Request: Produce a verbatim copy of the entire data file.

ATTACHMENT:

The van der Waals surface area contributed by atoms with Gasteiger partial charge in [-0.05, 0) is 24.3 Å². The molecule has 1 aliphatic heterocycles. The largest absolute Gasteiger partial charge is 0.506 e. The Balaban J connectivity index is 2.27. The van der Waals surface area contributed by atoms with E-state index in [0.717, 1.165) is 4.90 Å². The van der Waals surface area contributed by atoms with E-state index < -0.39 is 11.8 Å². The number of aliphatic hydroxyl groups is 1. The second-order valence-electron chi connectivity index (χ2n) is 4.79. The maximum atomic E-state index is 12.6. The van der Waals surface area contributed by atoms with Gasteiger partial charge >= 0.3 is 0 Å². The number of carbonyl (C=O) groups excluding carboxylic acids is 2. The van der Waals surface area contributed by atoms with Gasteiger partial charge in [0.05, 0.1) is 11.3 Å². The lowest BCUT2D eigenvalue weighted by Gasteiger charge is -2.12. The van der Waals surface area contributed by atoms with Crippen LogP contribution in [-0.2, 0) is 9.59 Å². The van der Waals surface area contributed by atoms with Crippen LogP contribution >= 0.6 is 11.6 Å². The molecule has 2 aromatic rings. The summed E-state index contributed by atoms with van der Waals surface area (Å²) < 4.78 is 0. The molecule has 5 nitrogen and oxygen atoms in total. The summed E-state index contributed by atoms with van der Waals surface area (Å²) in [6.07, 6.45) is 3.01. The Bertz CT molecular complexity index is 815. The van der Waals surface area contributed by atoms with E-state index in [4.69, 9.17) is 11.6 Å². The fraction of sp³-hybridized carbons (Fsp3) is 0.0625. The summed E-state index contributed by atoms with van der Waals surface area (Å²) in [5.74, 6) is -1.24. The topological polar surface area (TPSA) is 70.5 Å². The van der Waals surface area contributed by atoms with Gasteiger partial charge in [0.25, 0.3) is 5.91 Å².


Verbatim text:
The van der Waals surface area contributed by atoms with Gasteiger partial charge in [-0.05, 0) is 24.3 Å². The molecule has 1 aliphatic heterocycles. The largest absolute Gasteiger partial charge is 0.506 e. The Balaban J connectivity index is 2.27. The van der Waals surface area contributed by atoms with E-state index in [0.717, 1.165) is 4.90 Å². The van der Waals surface area contributed by atoms with E-state index < -0.39 is 11.8 Å². The number of aliphatic hydroxyl groups is 1. The second-order valence-electron chi connectivity index (χ2n) is 4.79. The maximum atomic E-state index is 12.6. The van der Waals surface area contributed by atoms with Gasteiger partial charge >= 0.3 is 0 Å². The number of carbonyl (C=O) groups excluding carboxylic acids is 2. The van der Waals surface area contributed by atoms with Gasteiger partial charge in [0.05, 0.1) is 11.3 Å². The lowest BCUT2D eigenvalue weighted by Gasteiger charge is -2.12. The van der Waals surface area contributed by atoms with Crippen LogP contribution in [-0.2, 0) is 9.59 Å². The van der Waals surface area contributed by atoms with Crippen LogP contribution >= 0.6 is 11.6 Å². The molecule has 2 aromatic rings. The summed E-state index contributed by atoms with van der Waals surface area (Å²) < 4.78 is 0. The molecule has 5 nitrogen and oxygen atoms in total. The summed E-state index contributed by atoms with van der Waals surface area (Å²) in [6.07, 6.45) is 3.01. The Bertz CT molecular complexity index is 815. The van der Waals surface area contributed by atoms with E-state index in [4.69, 9.17) is 11.6 Å². The fraction of sp³-hybridized carbons (Fsp3) is 0.0625. The summed E-state index contributed by atoms with van der Waals surface area (Å²) in [5.74, 6) is -1.24. The topological polar surface area (TPSA) is 70.5 Å². The van der Waals surface area contributed by atoms with Gasteiger partial charge in [0.25, 0.3) is 5.91 Å².